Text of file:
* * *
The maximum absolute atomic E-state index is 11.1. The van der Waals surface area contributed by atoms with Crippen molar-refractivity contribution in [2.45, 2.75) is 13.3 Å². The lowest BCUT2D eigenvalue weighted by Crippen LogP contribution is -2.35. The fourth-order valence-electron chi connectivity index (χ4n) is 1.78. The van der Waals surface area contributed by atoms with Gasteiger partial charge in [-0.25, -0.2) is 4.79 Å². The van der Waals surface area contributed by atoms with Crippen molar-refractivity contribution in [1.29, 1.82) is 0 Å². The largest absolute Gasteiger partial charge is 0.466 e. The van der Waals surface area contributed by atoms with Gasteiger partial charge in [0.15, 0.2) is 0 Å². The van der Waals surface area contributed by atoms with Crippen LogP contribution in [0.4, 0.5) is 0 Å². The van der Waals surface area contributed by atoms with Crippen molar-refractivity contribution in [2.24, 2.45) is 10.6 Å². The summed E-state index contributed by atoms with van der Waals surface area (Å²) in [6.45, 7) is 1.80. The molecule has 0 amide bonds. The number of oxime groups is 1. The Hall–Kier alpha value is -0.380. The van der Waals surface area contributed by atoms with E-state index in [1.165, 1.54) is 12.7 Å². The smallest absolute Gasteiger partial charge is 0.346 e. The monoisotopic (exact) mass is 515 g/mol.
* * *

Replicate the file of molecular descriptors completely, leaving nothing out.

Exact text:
The maximum absolute atomic E-state index is 11.1. The van der Waals surface area contributed by atoms with Crippen molar-refractivity contribution in [2.45, 2.75) is 13.3 Å². The lowest BCUT2D eigenvalue weighted by Crippen LogP contribution is -2.35. The fourth-order valence-electron chi connectivity index (χ4n) is 1.78. The van der Waals surface area contributed by atoms with Gasteiger partial charge in [-0.25, -0.2) is 4.79 Å². The van der Waals surface area contributed by atoms with Crippen molar-refractivity contribution in [1.29, 1.82) is 0 Å². The largest absolute Gasteiger partial charge is 0.466 e. The van der Waals surface area contributed by atoms with Gasteiger partial charge in [0.15, 0.2) is 0 Å². The van der Waals surface area contributed by atoms with Crippen LogP contribution in [0.4, 0.5) is 0 Å². The van der Waals surface area contributed by atoms with Crippen molar-refractivity contribution in [2.24, 2.45) is 10.6 Å². The summed E-state index contributed by atoms with van der Waals surface area (Å²) in [6.45, 7) is 1.80. The molecule has 0 amide bonds. The number of oxime groups is 1. The Hall–Kier alpha value is -0.380. The van der Waals surface area contributed by atoms with E-state index in [1.165, 1.54) is 12.7 Å². The smallest absolute Gasteiger partial charge is 0.346 e. The monoisotopic (exact) mass is 515 g/mol.